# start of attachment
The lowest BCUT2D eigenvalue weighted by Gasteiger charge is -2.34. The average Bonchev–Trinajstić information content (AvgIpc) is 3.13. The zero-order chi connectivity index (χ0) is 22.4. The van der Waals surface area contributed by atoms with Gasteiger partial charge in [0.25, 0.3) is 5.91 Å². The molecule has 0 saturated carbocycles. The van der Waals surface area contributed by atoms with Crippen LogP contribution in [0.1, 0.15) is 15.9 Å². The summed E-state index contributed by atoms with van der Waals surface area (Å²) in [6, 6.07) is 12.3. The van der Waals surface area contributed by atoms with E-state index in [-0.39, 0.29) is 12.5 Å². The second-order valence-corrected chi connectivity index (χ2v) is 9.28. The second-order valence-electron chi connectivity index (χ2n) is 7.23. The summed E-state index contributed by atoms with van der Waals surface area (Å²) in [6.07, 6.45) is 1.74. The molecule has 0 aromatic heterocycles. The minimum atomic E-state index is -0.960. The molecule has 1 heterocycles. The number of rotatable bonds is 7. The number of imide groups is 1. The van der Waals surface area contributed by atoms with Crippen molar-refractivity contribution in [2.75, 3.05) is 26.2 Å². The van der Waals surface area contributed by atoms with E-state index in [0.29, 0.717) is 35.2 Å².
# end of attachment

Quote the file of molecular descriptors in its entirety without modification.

The lowest BCUT2D eigenvalue weighted by Gasteiger charge is -2.34. The average Bonchev–Trinajstić information content (AvgIpc) is 3.13. The zero-order chi connectivity index (χ0) is 22.4. The van der Waals surface area contributed by atoms with Gasteiger partial charge in [0.25, 0.3) is 5.91 Å². The molecule has 0 saturated carbocycles. The van der Waals surface area contributed by atoms with Crippen LogP contribution in [0.1, 0.15) is 15.9 Å². The summed E-state index contributed by atoms with van der Waals surface area (Å²) in [6, 6.07) is 12.3. The van der Waals surface area contributed by atoms with E-state index in [-0.39, 0.29) is 12.5 Å². The second-order valence-corrected chi connectivity index (χ2v) is 9.28. The second-order valence-electron chi connectivity index (χ2n) is 7.23. The summed E-state index contributed by atoms with van der Waals surface area (Å²) in [6.07, 6.45) is 1.74. The molecule has 0 aromatic heterocycles. The minimum atomic E-state index is -0.960. The molecule has 1 heterocycles. The number of rotatable bonds is 7. The number of imide groups is 1. The van der Waals surface area contributed by atoms with Crippen molar-refractivity contribution in [2.75, 3.05) is 26.2 Å². The van der Waals surface area contributed by atoms with E-state index in [0.29, 0.717) is 35.2 Å².